Item payde for a horse for my lorde: xxjs
Item for a Sadelle for my lorde: xs
Item for a Swerde for hym: iiijs
Item a paire hosen called Chasembles: xijs
Item for making of ij gownez of blue veluet for my lorde and his
Item for making of a gowne and a hode lyke ermytes wede for my
Item for making of a Surcote and a mantel 1 of sarsinete: xxd"
Item for making a blewe gowne and a hoode for my lorde: xvjcf
Item a paire of Spurres: price xS iiijct
Item for furring of ij gownes of blue veluet furred w' greye: iiijs
Item for ij furres of greye for the saide gownes at xviijs xxxvjs
Item for furring of a blue gowne and a hoode furred w' pured: xvjd"
Item for furring of a mantelle and a surcot of rede sarsinet: xijd"
Item a tymbre of pured for the said Garments price: ijs
Item a federbedd and a bolster: xs
Item a Pillowe of downe price: ijs
Item a celour and a testour: price iiijs
Item a paire blankettes: price vjs viijd"
Item a par of Shetes: price vjs
Item a Mantelle: price vs
Item vij yerdes rede worstedd: price the yerde xviijd xS vjd
Summa vij ti ijs xd
Other purchases for the duke include Flemish cloth and buttons. His saddle and harness and those of his younger brother were covered in crimson velvet.
"Sarsinet" is defined by Anne Sutton and Peter Hammond in The Coronation of Richard III as "a very fine and soft silk." A "tymbre of pured" appears to refer to fine furs. A tester was a bed canopy; a celour a fabric headboard.
Much of these expenses evidently pertain to Edward's being made a Knight of the Bath, such as the bedding and the "gowne and a hode lyke ermytes wede" (hermit's weeds), which a prospective knight was to change into after his ceremonial bath before beginning a vigil in the chapel. (The knight was also to be shaved, which in seven-year-old Edward's case must have been accomplished quite quickly.)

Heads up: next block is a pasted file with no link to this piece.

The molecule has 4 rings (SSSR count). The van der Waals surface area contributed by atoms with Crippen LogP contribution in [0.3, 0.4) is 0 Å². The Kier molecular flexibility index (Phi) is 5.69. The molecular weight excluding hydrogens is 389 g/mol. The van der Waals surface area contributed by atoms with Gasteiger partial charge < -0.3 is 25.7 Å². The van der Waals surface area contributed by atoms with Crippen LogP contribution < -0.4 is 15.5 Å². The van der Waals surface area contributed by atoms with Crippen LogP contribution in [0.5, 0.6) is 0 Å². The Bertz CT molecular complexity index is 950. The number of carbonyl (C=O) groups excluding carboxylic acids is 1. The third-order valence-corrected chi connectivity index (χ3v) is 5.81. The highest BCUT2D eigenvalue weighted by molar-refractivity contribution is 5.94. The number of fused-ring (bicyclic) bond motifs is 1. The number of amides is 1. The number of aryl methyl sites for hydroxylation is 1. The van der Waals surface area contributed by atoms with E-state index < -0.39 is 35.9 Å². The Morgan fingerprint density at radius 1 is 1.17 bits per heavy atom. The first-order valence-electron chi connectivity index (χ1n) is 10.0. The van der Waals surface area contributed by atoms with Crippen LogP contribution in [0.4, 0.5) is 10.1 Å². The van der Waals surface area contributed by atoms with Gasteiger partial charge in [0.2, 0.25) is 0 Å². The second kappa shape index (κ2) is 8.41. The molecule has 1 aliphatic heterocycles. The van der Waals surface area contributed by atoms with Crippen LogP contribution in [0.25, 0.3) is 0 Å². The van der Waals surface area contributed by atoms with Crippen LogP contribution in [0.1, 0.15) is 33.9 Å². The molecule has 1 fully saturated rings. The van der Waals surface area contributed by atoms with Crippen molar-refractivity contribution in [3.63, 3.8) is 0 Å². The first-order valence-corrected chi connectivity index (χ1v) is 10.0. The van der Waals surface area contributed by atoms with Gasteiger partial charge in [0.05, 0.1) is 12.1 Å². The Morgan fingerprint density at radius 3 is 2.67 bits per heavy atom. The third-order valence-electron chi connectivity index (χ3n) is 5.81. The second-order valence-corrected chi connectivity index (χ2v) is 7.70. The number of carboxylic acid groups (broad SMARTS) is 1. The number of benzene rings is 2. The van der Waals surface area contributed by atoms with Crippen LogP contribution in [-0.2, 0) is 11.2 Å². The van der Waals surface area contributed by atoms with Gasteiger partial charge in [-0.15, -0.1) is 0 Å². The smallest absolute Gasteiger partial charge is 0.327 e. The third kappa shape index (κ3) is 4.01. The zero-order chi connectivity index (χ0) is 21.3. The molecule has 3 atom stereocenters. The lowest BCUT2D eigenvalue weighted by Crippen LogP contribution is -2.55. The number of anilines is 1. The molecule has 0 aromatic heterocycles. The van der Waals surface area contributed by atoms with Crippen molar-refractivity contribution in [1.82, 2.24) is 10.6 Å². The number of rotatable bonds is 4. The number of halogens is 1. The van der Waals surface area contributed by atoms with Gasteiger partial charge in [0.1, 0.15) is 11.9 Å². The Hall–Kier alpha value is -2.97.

This was the start of what to be a grand sartorial career for the third Duke of Buckingham, whose life ended on the scaffold in 1521 after he made the exceedingly unwise mistake of irritating Henry VIII. In 1500, the 22-year-old duke accompanied Henry VII to Calais in a "large and rich" gown of cloth of gold, with the trapper of his courser covered in "littel prety belles" of silver and gilt. The following year, he cut a fine figure at the wedding of Prince Arthur and Catherine of Aragon in a gown that was valued at 1,500 pounds. In 1513, in the company of Henry VIII, he managed purple satin, covered with antelopes and swans of fine gold bullion and "full of Spangles, and little Belles of golde."
Tuesday, November 04, 2008
As Election Day has dawned, I will be either in a very good mood this time tomorrow or a very bad one. If Obama wins, Wednesday might be a good time to post your comments telling me that Isabella was the nicest queen in the history of the English nation and that Richard III was a terribly misunderstood guy who would have been a great king if it weren't for Those Nasty Woodvilles. I'll just sit back and smile.
Sunday, November 02, 2008
Unfortunately, just as some of Richard’s defenders have chosen to purify his name by blackening those of his enemies, notably the Woodvilles and William Hastings, others have chosen to minimize his acts by dismissing the lives of his nephews as being of little or no importance. Those Ricardians who tear up at the thought of little Richard of Gloucester and little Anne Neville gamboling together as children in Yorkshire, or at the thought of the untimely death of Richard’s own young son, can be remarkably cold-blooded when it comes to the sons of Edward IV.
One can browse through the Internet and find a certain breed of Ricardian expressing open contempt and disdain for these boys, aged twelve and ten at the time of their last sighting. Others, however, demean the brothers in more subtle ways. One common means is to imply that because of his upbringing at Ludlow amongst his Woodville kin, Edward V was not a true Plantagenet, but a Woodville, and therefore apparently not worthy of his uncle Richard’s regard, or ours. As Paul Murray Kendall writes, in his chapter where he imagines Richard’s thoughts in deciding to take the throne, “When Richard tried to find a nephew, he met only a Woodville. The boy’s rearing had drained out of him the blood of his father.” Kendall’s statements have been most recently echoed by Annette Carson, who writes blithely, “Edward had been brought up as a Woodville, surrounded by Woodville handlers.” (The term “handlers” in itself neatly objectifies the boy, making him sound like a prize show dog or a package.) Historical novels that are sympathetic to Richard III generally take some variation on this tack, portraying the boys, or at least Edward, as having been so thoroughly brainwashed by their Woodville relations that they are unable to establish any rapport with their worthy uncle, or with the reader.